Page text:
Principles of Surface-Enhanced Raman Spectroscopy
and related plasmonic effects
- Eric Le Ru, Victoria University of Wellington, New Zealand
- Pablo Etchegoin, Victoria University of Wellington, New Zealand
SERS was discovered in the 1970s and has since grown enormously in breadth, depth, and understanding. One of the major characteristics of SERS is its interdisciplinary nature: it lies at the boundary between physics, chemistry, colloid science, plasmonics, nanotechnology, and biology. By their very nature, it is impossible to find a textbook that will summarize the principles needed for SERS of these rather dissimilar and disconnected topics. Although a basic understanding of these topics is necessary for research projects in SERS with all its many aspects and applications, they are seldom touched upon as a coherent unit during most undergraduate studies in physics or chemistry. This book intends to fill this existing gap in the literature. It provides an overview of the underlying principles of SERS, from the fundamental understanding of the effect to its potential applications. It is aimed primarily at newcomers to the field, graduate students, researchers or scientists, attracted by the many applications of SERS and plasmonics or its basic science. The emphasis is on concepts and background material for SERS, such as Raman spectroscopy, the physics of plasmons, or colloid science, all of them introduced within the context of SERS, and from where the more specialized literature can be followed.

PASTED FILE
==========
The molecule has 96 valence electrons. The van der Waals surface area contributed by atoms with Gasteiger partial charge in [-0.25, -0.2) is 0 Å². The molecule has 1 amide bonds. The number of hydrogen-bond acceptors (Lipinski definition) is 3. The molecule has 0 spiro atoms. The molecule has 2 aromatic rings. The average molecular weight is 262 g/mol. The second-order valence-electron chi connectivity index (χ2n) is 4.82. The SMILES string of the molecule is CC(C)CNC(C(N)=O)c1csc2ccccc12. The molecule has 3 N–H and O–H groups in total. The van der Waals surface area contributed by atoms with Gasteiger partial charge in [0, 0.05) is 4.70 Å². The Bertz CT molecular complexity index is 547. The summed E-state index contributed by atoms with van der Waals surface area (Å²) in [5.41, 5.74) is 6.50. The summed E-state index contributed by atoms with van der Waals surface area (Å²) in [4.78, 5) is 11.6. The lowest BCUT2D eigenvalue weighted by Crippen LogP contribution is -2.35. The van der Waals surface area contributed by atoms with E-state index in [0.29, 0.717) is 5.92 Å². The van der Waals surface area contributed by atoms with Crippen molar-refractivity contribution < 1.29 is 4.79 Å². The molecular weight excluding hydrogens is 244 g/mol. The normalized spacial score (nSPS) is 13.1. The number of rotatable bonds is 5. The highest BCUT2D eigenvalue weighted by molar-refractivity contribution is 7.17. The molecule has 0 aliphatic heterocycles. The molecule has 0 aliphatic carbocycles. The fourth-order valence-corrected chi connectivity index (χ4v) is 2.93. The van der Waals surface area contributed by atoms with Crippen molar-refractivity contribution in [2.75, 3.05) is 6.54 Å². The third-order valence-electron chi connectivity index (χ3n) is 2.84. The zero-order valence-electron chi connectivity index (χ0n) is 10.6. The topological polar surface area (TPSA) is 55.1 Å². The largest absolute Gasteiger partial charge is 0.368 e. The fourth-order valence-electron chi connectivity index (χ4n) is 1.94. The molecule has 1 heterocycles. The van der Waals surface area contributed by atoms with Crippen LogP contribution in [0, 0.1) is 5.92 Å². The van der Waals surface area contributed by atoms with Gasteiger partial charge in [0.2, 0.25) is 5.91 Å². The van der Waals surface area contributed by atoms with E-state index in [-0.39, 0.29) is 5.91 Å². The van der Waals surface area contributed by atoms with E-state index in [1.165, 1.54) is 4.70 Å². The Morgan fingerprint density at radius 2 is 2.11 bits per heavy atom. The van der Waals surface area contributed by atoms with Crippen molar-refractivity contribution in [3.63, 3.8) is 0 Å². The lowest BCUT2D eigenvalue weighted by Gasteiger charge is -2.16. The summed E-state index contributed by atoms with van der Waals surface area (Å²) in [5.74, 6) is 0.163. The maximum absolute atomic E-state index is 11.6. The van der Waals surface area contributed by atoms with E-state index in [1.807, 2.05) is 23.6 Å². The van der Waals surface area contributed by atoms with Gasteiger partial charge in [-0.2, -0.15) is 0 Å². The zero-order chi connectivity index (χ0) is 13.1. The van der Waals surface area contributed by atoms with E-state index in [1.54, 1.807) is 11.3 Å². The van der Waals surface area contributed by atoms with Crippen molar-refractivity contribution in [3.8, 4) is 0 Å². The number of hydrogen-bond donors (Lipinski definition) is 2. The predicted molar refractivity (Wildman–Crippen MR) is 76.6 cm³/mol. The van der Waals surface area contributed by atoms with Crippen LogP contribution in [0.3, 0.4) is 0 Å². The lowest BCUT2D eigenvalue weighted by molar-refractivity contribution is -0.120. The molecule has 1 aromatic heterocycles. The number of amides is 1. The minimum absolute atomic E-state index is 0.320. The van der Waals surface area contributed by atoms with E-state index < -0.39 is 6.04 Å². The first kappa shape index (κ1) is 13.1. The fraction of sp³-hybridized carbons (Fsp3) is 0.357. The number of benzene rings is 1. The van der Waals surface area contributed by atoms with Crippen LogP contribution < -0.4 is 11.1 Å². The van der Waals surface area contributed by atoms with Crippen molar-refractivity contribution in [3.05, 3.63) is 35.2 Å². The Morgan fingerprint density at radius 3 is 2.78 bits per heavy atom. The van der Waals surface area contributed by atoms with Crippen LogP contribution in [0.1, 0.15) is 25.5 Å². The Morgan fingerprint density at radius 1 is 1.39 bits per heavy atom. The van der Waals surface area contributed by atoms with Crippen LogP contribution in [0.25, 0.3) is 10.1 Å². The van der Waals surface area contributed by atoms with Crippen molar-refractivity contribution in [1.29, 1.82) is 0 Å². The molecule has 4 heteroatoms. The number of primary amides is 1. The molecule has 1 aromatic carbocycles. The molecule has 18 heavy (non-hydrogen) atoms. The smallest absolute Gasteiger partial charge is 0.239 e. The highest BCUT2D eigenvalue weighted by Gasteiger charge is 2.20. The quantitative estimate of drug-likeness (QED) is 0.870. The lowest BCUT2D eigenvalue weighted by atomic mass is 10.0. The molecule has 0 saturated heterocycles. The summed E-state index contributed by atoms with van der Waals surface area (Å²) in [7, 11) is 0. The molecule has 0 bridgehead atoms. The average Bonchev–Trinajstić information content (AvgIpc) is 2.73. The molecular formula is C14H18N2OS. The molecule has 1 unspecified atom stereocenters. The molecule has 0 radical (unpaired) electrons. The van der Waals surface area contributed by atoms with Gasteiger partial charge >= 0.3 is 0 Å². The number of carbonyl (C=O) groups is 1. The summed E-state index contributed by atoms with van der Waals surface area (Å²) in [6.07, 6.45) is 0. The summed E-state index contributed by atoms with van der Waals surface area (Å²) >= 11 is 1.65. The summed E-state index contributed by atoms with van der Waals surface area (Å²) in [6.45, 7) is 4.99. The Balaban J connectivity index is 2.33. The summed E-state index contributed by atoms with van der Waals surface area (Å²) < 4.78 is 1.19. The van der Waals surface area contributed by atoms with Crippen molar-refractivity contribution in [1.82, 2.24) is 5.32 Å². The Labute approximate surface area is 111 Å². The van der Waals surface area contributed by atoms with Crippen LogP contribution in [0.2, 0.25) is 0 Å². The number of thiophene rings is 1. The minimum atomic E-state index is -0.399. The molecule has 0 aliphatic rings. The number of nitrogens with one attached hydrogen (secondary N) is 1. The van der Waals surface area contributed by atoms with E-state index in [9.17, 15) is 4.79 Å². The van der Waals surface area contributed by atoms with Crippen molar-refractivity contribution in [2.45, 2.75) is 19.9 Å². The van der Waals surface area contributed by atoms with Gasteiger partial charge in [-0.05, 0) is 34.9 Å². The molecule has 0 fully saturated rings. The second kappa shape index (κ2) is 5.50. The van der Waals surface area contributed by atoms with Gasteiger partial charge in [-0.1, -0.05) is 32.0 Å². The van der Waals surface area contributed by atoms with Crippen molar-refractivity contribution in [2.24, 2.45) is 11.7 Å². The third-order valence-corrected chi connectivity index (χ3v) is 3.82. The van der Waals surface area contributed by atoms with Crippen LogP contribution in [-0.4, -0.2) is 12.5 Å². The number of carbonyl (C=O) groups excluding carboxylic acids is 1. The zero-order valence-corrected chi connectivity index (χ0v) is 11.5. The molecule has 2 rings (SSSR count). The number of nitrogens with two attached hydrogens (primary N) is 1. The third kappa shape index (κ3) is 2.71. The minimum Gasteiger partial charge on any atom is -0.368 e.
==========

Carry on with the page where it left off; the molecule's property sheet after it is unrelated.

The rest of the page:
Graduate students, researchers and scientists working in physics, chemistry, chemical physics, physical chemistry, analytical chemistry and biology who require a general reference in the field of Surface-Enhanced Raman Spectroscopy